He suggests we take a break so we can grab a drink, and he can discuss something with his business partner. Pasareta, a local Croatian soda, fills our glasses. I kick back on the terrace with a shameless sense of fulfillment. I wanted the real Croatia. To cut through the lines of tourists at basilicas with a fresh visage. Watching him work gives me a taste of this.
What is seeing the sight, if you can't see the life?
A man walks up with long hair and sunglasses. Like many, there is an interesting curiosity upon seeing me, but after I kind introduction, I might as well be family. The man's name is Alan, and he decides to share a coffee with us. But like Dado, there is much work to be done. It's not long before English ceases to exist and they began discussing business.
I do not speak Croatian. I do speak body language. The business is over, but they're still speaking. Alan's face has lost all friendliness. His expressions now reveal the scars of the past, the stress of hard times. He occasionally glances at me as if to seek approval. I awkwardly nod, and take a sip of my soda.
"Excuse us," he begins. "I will tell you what we have been talking of."
There is a group of criminals in town who like to cause trouble. They bother businesses by making owners and people pay "taxes". To not oblige means a physical harm or worse. However, they don't bother Alan. He only wants peace. To have unnecessary troubles is something he will not tolerate.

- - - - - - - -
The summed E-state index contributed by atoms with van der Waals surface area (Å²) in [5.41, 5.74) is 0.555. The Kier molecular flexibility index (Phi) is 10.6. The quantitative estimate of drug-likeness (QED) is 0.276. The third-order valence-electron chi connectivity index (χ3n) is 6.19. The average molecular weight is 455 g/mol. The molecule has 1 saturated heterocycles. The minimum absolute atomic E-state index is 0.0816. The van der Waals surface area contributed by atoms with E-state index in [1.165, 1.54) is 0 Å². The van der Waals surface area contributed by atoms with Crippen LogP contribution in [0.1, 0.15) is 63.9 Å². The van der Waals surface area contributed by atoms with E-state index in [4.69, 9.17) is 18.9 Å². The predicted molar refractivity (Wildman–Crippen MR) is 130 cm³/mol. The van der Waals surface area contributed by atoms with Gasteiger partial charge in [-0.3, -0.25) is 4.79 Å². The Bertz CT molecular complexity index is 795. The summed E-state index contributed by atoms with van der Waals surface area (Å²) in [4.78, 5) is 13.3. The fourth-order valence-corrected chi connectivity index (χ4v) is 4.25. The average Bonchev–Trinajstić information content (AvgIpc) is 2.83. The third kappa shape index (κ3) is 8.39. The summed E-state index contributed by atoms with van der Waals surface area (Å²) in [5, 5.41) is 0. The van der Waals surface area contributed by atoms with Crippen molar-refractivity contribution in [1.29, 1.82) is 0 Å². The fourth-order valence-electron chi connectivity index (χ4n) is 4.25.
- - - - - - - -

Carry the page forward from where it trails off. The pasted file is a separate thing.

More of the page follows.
"I tell them these things. If you come to me, and you cause troubles, I will kill you. All of you," he says.
Croatia was a part of former Yugoslavia. War broke out in 1991 leading to much bloodshed, which eventually lead to 7 countries. Alan was a university student around that time, but the front-lines and bullets of independence were too much to resist. He went to war.
"You see, my friend. I have killed before. I would not like to, but I have no problem killing again. Do you understand?"
I look in his eyes. There are deep blue, much like the Adriatic Sea waters which I've grown to love. I know nothing of this lifestyle other than the broad statistics, names, and places in history books. This perspective means more than any of that.
"Yes. I understand."
Businessman and bloggers can't relax all day. Too many deals to be made. Too many photos to take. Alan says goodbye, as Dado and I head towards the city center. I look at everyone differently. Not judgmentally. Just differently. Were they in the war too? Is there such a story like Alan's lying behind the strength of a kind smile?
You can know about the monuments and completely miss the culture. You can see the people and never know their story.